The Inland Empire (Moore, Mont.) 1905-1915, November 20, 1913, Image 1

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T ,Asool* — 0 4 4,0ik ' \Where Wheat is THE INLAND EMPIRE \The Lt41 of OpporinnitY.\ Judith Basin Come to Moore \JUDITH BASIN'S WEEKLY\ VOLUME NINE LOCAL. LODGESTO GIVE FINE PLAY Members of Odd Fellows and Rebekahs to Present \A Noble Outcast\ at the Opera House on Friday, Nov. 5 A FIVE ACT COMEDY DRAMA On Friday evening, Dec. 5th, the local Odd Fellows and Rebekahs present a comedy -drama in five acts entitled A 'Noble Outcast at Galls hal In Moore. ' 1 There ere ten characters in the play and all -have been diligently re- heansing their parts for some time past with a view to putting on one of the best productione ever pre- sented in Moore. Prof. Geo. E. •Bo - din, who is well versed 1n amateur theatricals, is instructing the char- acters and will also take an implor- e trent part in the play. Several mirth producing sPecialties will he put on between the acts. Following is the Tony Warren, a many sided eitiarac ter, who has an honest heart beneath this ragged coat, V. V. DiaivE; iWeary Wayside, hts-henceman—too tired to swork e. Geo. Bodin; James Ba-ncl.ay, hand -hearted and vindictive, R. J. (Fuchs; Phillip • Warburton, a social leader, Jay David; Judge VanCruger, of the Supreme Court, T. E. Rice; ! Warden Burrows, of tering- mug Prison, R. M. Skyies; Jackson, the negro footman, R. M. Skyles; Lena, the reputed daughter of Judge Van Cruger, Mrs. Tabasinske; Mrs. Van Cruger, the Judges wife, Pearl Deh- nert; Miss ,Sedley, who takes plea- \Isure in being disagreeable, Margaret Woods; Sally, with a soul above haat liana Messner. , • MOORE GUN CLUB TO Nil BIG SHOOT %Wan of - Lewistown, Billings led Mites (Mr to Tab Pad—Shoot for Meals The Moore Rod & Gun i elele wil shoed a. big shoot at the elab grounds tn Moore on Wednesday, Nov. 26th, the day before Thanksigielng. Shot- guns and rieles will be used. and the prizes will be eirlitsy,s and merehan- dise put up -by 1. eel business men. file Moore Club has challenged the Lewistown Gun- Olub to shoot on. this occasion fee the Fergus county cup whist Is now in the possession Of the Litter 010. Other events will 'be for the Parsons gelid medal and -also the Terhurne gold medal. Mean - hers from Billings, Miles City and sLewistom clubs will be here to take part in the shoot. The local boys have been peacticing at the traps for the past two weeks in preparation -for the coming event and hope to hold their own with the visitors. LOCAL FARMERS TAKE UP DIVERSIFIED FARMING Diversified farming is n.Xv being taken up more generally by local fakiners, several of them in this im- mediate vicinity having recently, ob- tined isma$1 bands of sheep, whkh are being pestered on their farms Among tienie who aqtatned sheep are Clarence Robinson-, loteo. B. nilliFer- ran, Eugene Beek, Art Hauck and it. R. Thorns, each having about 5o head. Pasturing the ileids with a -few sheep is said to offer•one of the best means of keeping down foul weeds on the farm, rtihleh item Woos is well worthite care and extra fee tag necessary. Not many years ago - the now fertile harms around Moore _ 'were public range on which sheep bands, numbering into the thousands roamed at will. In the future there -401,1 be -More sheep owners, but less though better gnades of sheep. MONTANA WILL LEAD year. In the last three years our, wheat crop has doubled. . This year iti will amount to 80,000,000 bushels, and inside of 5 years I think we shall lelid Kansas, the greatest of the wheat states. We are listing with Arizona for first place in liroductioeiof copper and are the leading cattle producing state. The population is increasing by leaps and bounds, and there is , a continually increasing area of land under cultivation. Dry farming has been proven a success, and while this year our crops will be only -a Ifttle above the average, the increasing perience of our farmers in dry farm- ing - insures greater crops in the fu- ture,\ DAMAGE SUIT AGAINST LOCAL PARTIES IS ON . The $10,000 damage ease of Edveardi IF. McRae against Benjamin Lethieen, Louis Greenough, L s L. Bann -an Pat Nihilist; John B. Weidenborner, A. M. 'Mathews and Dr. E. S. Porter, Liii of Moore, is now on trial in district Court at the county, seat. It began 'yesterday -morning . at 10 a clock and 'by noon the jury had been secured. 'During the -afteenoon but six witness- es had testified on behalf of the plaintiff, considerible time being con- sumed -considering the admissability of newspaper artioles as evidence, ft, will perhaps take all day to com- plete the trial. Mr. McRae is asking Kor $10,000 damage from- the seven defendants -becapse of their having eubscribed to compraints -charging him with insanity shortly after his 'return from the Warm Springs aeg- than a -bout the...time of his restKra- tion to cap-acity, during last July. ALFALFA BENEFICIAL TO LAND Many times we have heard people use the expression, \Having your cake and eating it,\ and we never knew until lately what was meant. The phrase was always used in con- nection with alfalfa._ One day' tee be- ig e teps figuring and rand -the ainraer. A good crop of. -alfalfa hay in South Dakota weighs about 7500 - pounds. The root ite42 per cent 'of the entire plant. This large clop, when - hay is removed from the land we _would think would only use u the nitiogen but this -Is not the case. I am told by experimenters that the soil Upon which this alfalfa is growing would gain 26.2 pounds of nitrogen per acre and at the present value of this ferti- lizer the gain would represent $5.76. I take it -then that the expression meant that alfalfa gives us a mighty sped crop and at the same time does f ilet deplete the nitreigen tonteat. Is It not wonderful—when a fifteen bus- hel crop of wheat works the other way. It takes out about 22.1 pounds of nitrogen and this fertilizer is val- ued at $4.411 or in other words 15 bushels of wheat costs $4.43 worth of nitrogen. -H. F. Patterson. „ \Montana in a few, years will lead theAJnited States in the production of wheat,\ said former Gov. Edwin L. Norris to a Washington, D. C., re- porter, while, on a visit to the capital. 'It was only a few years ago that my state began to develop in an agri- cultural way. Ten years ago viis were known as a mining and , eattlecountry only, but agriculture now 'is one of our principal industries. We hale been increasing in wheat productidn at the rate of nearly 50 per cent a After a tong disagreement regard- ing the$saloonamestion at the -new town of Denton it was finally settled last week, Lon L. Davis of this city and Geo. W. Belcher of Lewistown having exchanged one of their li- censes for one °el'. F. Ward's lots. Messrs. Dais and Belcher will at once begin the erection of a saloon building at Denton. CHAS. RAY AND JOAN NICHOLSON MARRIED If the report is authentic Chas. 0. Ray certainly slipped one over on his friends in this city. The report is *current about the city that on Tuesday' of this week he was united in marriage to Miss Joan Nichoo, at Helena. ---Hobson Star. Mr. and Mrs. Ray are both well nd favorably known in this city, the hride being .a sister of .Mesdames Mathews and Nihill; and the groom being at one time emplkuyed at the Moore Mercantile store. They have many friends in this locality who join with The Empire in extending the best of wishes. Melvin Hurd, who has been spend- ing the summer in Moore, left this morning for his home at Sebastopol, California. He will stop off at Mis- soula for a day before continuing his trip. MOORE, FERGUS COUNTY, MONTANA, NOVEMBER '20, 1913. TRACTOR PLOWING IN JUDITH BASIN. _ Tractor plowing for fall seeding of -Turkey nee winter wheat in the Judith Basin near Moore, Mont. The 'best result's from dry farming Is obtained by deep plowing and the. powerful tractor is well adapted - to th work. mmiNimmi•••••••••••••••••••••••••••• BEICHIAND FARMERS PAW HIGHEST PRICES FOR WHEAT They Receive Three Cents More a Bushel Than Lewistown, Moore, Stanford, Hobson, Moc- casin and Windham This Year. Recently the Windham Leader -and IBenchiand Herald charged the Rocky -Mountain Elevator company and a 'few . Other._ line houses_ with --deserimi- inatioi in/ the prices being paid for grain, this practice being carried on 'with the alleged intent to feeble com- petition by the Farmers elevators. ft is asserted that they advanced the price on wheat at Benchlansi, where they had competition including a le - Sae -mere elev-ator, and reduced the market price correspondingly at the elevator in Windham • where ther was no competition, nor any Farm- . ere elevator. While this was neNis ea tinnily it appears there are a few residents of the Basin who are Suite conversant with Nee real situ- ation in Fergus county s 'grain mar- ket. \ The circumstance has aroused the farmers in the vicinity of the tivo towns mentioned to prompt and defi- nite action. A meeting will be held at Windham this week for the pur- pose of effecting the organization of • Farmers elevator company and the 'early erection of a house of their sown at that point. Now the, Herald asserts -that the farmers marketing their grain at Benctland are receiving 3 cents per 'bushel more for wheat than is be - lag paid at any other point in the Basin. The f ol low teig c An me nt. in east weeks issue Of The Herald ap- pears to -be founded on facts as they exist anti local farmers are anxiotill to learn who Is responsible for such conditions: The Herald scribe did a little in- westigating last Monday and . after getting facts which cannot be re- -fluted we came to the conclusion that the &turners arotfird Benchland should consider themseiveri fortunate as they are receiving 3 cents more per bilshel for wheat than any other town in Fergus county. On last 'Monday we telephoned to Hobson Moccasin, Windham, Stsitafotxl, Lewis- town and Moore to ascertain what they were paying for No. 1 Turkey tiled wheat and responded that ey were paying 60 cents- 1)(31'1)11811- W. This being a faCt we then turn- ed our attention to Benohland and 'found that the .old line elevators 'here were paying 63 cents while 'the Farmers elevator was paying 61 cents This may -be neither hard on all the farmers tributary to the surrounding towns, but of course the farmers in this vicinity are winners in the mat- ter and therefore why should they worry? At this time there are a great many explanations offered as to -why the farmers here a -re so for- tuhate, but we do not call it fortu- nate, it is simply due to the facts thee the producers have pulled to- gether In laying plains that fe enabl- ing . ths , _ partially come into pos- Vm\'W 3. 'session of what really belongs to them. In truth, . Bench -land has tOe only real Orogrissive Farmers eiev- ttor:v , ita' the JiAtth w1ie11 4 .--* owned, contrelled and managed sole= iy in the interests of the farmers. it is a Co-operative, litstAtuition and operated under the pro-rative system. The objects of this company are tan those of securing big dividends for its stockholdera. At the last -en- title.' meeting of the stockholders an emendinent was made to the by-laws settlag forth- time fact that hereof - capital stock would only be W- ee eel a dividend of 10 per cent. The move was for the Purpose of elimi- nating speculators. The amendment further adds that the dividends over mid above this 10 per cent together with paying actual running expenses shall be pro -rated among the farm- urs who marketed their grain at this elevator. While it is too soon to give out exact - figures, yet it is safe to say that after paying dive den-ds an rmening expenses, this el- evator will pro -rate something like $7,000, which represeats the balance of the profits of the concern, to the farmers who furnished the grain. Through this -method the flamers elevator has set the pace which ev- entirely sound the death knell of the old line elevators, and is there any wonder they are raising the price, of gr a in above market quotations if - *by doing so they can expect to save 'themselves from ex terinin a t Jo n Through this stiffest. kind of com- petition the Farmers Elevator of Bench -land h -as purchased nearly 100, 000 bushels of grain more than the -other two elevators combined. This en -operative plan means everything tal -the farmers and those Goun-t1 here have awakened to this fact, and we might -add that the old line complain- les have endeavored to stall ,this awakening by- temporarIlly . raising /Ole price of gratn doubt - less be- lieving that it would fool the farm- ers but ete a case where they ere fooling themselves for the' farmers be -re are too well organized to be eatt i ght on a pin hook braited for suckers any longer. Their dope, gener ally works where there are Farm- ers elevators only in name, but here in Ele&hland where the Dampers elevate ... ! -has passed mit ef the joke . stage anti become a real e0 -operat- ive institution. The i time is fast- ap- proachieg when the old timers un derstand that any effort on their part to keep the farmers around, here from coming lieto possession of their own will be fruitless. The following is the prices paid .for NO. 1 Turkey Red Wheal, Men' day Nov. 10, Lewistown - Montana Elevator Company - - - 60 Western Lumber & Grain, Co. - 60 Farmers Elevator Company - Moore Montane Elevator Company - - Western Lumber & Grain Ca 'reamers Elevator Company Moccasin' Reeky Mt. Elevator Co. 'Farmers Elevator Company Hobson Mariners Elevator Company - - 60 & Webster Elevator - - Stanford Verniers Eleva:or Company *butane Central -Elevator 'Rocky Mt.. 101evator. Co. Windh'arn WAY Mt. Elevator Co. BENCH LAND Rocky Mt. Elevator Co. 'Montana Central Farm:rs Elevator pompany JUIiITH BASIN BANKERS HOLD FINE MEETING' _ 60 60 60 60 60 60 69 60 60 60 63 63 61 Aim endonzble meeting of the Jii- 'deli Basin Bankers T club -was held at Moccasin Saturday evening, Nov. 1 PoSceving a splen.did chick n supper sensed by - La - ndlord Holt at the - Aloes Seisin Hotel,- an informal dis tesion evae h.ld and .a number . of brief ad- -dresses were listened to. \V. J. John toae.ceshier of Hee First National Bank of le.wistown, of the Amt rl.:an Bankers life:sting that attended at Ilosten In Oetaber. iSounty Agriculturist C. H. Peterson talked on diversified - farming anti lo - eel rurhl conditions., This club wes organized about two 'years ago through the efforts- of H. AVticdward: with the First State -Beek of Hobson, who is its seere- eery, for the purpose of bringing the benking fraternity of the Jedith eloser, together in both a bust - cogs and a social way. Those in attendance were *J. H. Morrow, of Mocre; 11. H. L. Shand, of Windham; ,Messrs Isaacson and Sal- vierson, Of Benchland; Messrs Wood o lki, f l HIb i s ,thwft on;M : 7 : 73;: of Moccasin; W. .J. Johnson and C. IL Peterson, of Lewistown and N. Taylor, of Geyser. SCHOOL FOR POTATO GROWERS A crease of -lecture e will be given 'to M • ontalie potato growers at Boze- man . ' during Farmers' Week, lanu- nry 21-29. Professor Whipple -has ha wide experience, jr - potato miltufe in Colorado, liaesachusets, Kansas and Montane,' and is authority on dry Ian Potato culture.. He knows what the 'market wants, is an expert judge of -6 - inhibition. potatoes, - and has' worked out some very interesting original problems en potato culture. Montana 'is making fine reputa- tion in growing superior spade. \Th Great Big Baked potato\ of the Northern Pacific dining service has 'flourished. Yields are heavy ( and 'quality sniurb, -both irrigated and dry. Moreover the keeping . conde Cons net seed potatoes are -such as to commend the state as a source of seed for -southern planters What is needed is co-operative effort to get Montana potatoes to market. .0ther instruction will be given during Farmers' ;Week in farm man- agement, animal husbandry and hom quaking, and many distinguished men from abroad will speak. NUMEROUS LEAKS FOUND ' IN CITY WATER MAINS Number jQ. CONSOLIDATION OF SCHOOLS DISCUSSED • State Inspector of Schools Visits Moore and Gives Interesting Talk Before a Large Audience Monday Night BENOIT- TOWN AND COUNTRY C. A. • Tcuney, state Inspector of nitre' sehoels of Helena, and Alice 0 con,ity superintendeht, were 'visitors in Moore Mdeday for the pur- pose of heel-esti-rig ttle people of this Community. of the advisability of the eonsolidatinn of several of the rine al school illettiets edjacent to Moore With the., !octal schoels. Mr. Tenhey is makine a campaien thaInuen the state end establishing • consolidated districts wherever it is . Poseitild and It is his plan e to bring together dis- tricts 42, 44 and- possTibly 67. Mr. Tenney and Miss 0 lissea Vthlt- ed a number of rural 8c:110as - dere • tlfre d_ elr al ik a tte4.at_ti al titet e've i ni u :g it a as la ire re iv e itt the op) as' in - this city. Al- though it is to, be 'regretted. that more farmers did Not avail themselves of the opportuiiity of hearing Prof Ten- ney in his 'spa ndlei talk,- .neverthe- iess those who did attend contribut towards the success of the - . meetine, by their enthusiasm and their inter-. eat shown in elitism:Hone' matters. The plan ,, these eonsalidat d districts is to maintain one echoed - - land the children from - the outside districts are transported to cud freen Jhe -cent's! school. By this 'plan the money that now goes from all thc-n?. districts toward defraying the expen- ses of the County-- High Schaal at -Lewistown, may be used by the con- solidated districts instead. A bailer echeol can be conducted where there are several good tore:hers, the 'chil- dren will be more regular in their at- tendance and where a high a. boo! is maintained the cofintey ghtldren *dB Metre -the taidnarttagew time\ the city children and dive at, e. It can readily be seen that a bet- ter equipped school will be the re- sult with the same advantages for all. This scheme of consolidation has been tried in the east for years 'and in some parts of Montmaki!, and in every case has proved etiecessfel. Preliminary to Mr. Tenneys talk, the Moore Cencert„band rendered a number of selections which were ap- preciated thoroughly, and a piano sole by Miss Dehnert and a vocal role by Miss Leah Owen, eskompanied by Miss Loretta McHugh, was enjoyed The 'Moore high school also :aver- ed khe people with a song., After the musieal part of the entertain- MIsq 0 Hare conducted an old fashimied spelling contest which 'was taken part in by many of the school children, although It wee open to all. During the past week ittunb . er of men have been engaged in digging in the mains of the local waterworks system and the loss of water in ,_the tank is now explained... Great leaks have been found at nearly, every' place where digging was done, and - in Aonie instances there are. indications tha k t ends of certain- mains were never closed when the system was installed, no end pings being found. While the \upPly of water in the town well has always been ample it has been almost impossible to keep the tank tilled. Sufficient water has Wren pumped into the tank during the past few weeks to supply a city ten - times - the size of Moore, but thrum leakage it has been wasted. The Town Council will take iminediate action toremedy affairs. , Mesdames W. J. Owen and- J. L. Letnnion were Lewistown visitors yesterday. H. E. Strong left last evening on a business trip to Grass Range. ALBERT JAEGER PASSES AWAY AFTER LONG ILLNESS Yesterday moaning at four o clock Albert Jaeger passed away, death be- ing due to consusuption. The deceased came out fiere about five weeks ego from Dakota for his lie -smith, hut owing to the long stan-d- ing of tills &tad disease, nothing. ) could -be done for him, lie is survived by his wire and 3 small children, besides a brother Ar- lbur Jaeger, who residts on the Dr. fi. S. Owen farm south of Moore. 'Ali were present at his self athbed. The funeral was held frem the Christian church at tivo o clock this afternoon. Reir'i Percy T. Cernes con - ductile , / the services. Burial being Made In the local cemetery. Contractor IV. T. Sharp and Chas. Lindquist came up from .ladith Gap and spent Sunday at home. Work on the new Security Bank building, which Mr. Sharp is erecting, is pro- ceeding rapidly and wll he completed in about two weeks, Ti l ley have also laid a number of crose-walks about the town. Mr. and Mrs. Bert Cummings, who have been living on a homestead in the Roy country, spent last evening in the city with friends. They left this mornitur for Portage, Wis.. where they will make their future home. Clarence Wilson was a county seat business visitor yesterday.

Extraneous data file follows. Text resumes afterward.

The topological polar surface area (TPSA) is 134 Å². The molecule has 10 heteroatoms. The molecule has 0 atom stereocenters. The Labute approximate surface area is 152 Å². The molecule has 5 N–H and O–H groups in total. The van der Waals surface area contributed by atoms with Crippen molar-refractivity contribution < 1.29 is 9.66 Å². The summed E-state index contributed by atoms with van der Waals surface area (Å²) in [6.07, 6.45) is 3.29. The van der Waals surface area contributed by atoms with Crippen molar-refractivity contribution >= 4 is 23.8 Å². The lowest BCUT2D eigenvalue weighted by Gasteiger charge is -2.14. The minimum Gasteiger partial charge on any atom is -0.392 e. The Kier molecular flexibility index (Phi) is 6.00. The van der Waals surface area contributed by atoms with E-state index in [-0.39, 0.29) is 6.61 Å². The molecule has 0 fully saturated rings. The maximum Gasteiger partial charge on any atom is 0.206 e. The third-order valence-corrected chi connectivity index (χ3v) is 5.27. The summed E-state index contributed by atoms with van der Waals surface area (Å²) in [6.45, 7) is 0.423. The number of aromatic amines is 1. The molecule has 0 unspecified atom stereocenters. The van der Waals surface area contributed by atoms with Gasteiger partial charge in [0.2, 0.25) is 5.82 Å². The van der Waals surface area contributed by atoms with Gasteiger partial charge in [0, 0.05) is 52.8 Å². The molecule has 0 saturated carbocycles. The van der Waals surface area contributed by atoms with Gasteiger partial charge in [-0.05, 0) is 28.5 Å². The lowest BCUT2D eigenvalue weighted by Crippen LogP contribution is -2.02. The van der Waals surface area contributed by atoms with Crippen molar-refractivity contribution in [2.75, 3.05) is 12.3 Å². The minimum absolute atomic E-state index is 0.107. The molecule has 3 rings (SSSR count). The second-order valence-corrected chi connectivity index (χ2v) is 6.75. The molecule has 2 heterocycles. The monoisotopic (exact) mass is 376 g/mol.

The Inland Empire (Moore, Mont.), 20 Nov. 1913, located at <>, image provided by MONTANA NEWSPAPERS, Montana Historical Society, Helena, Montana.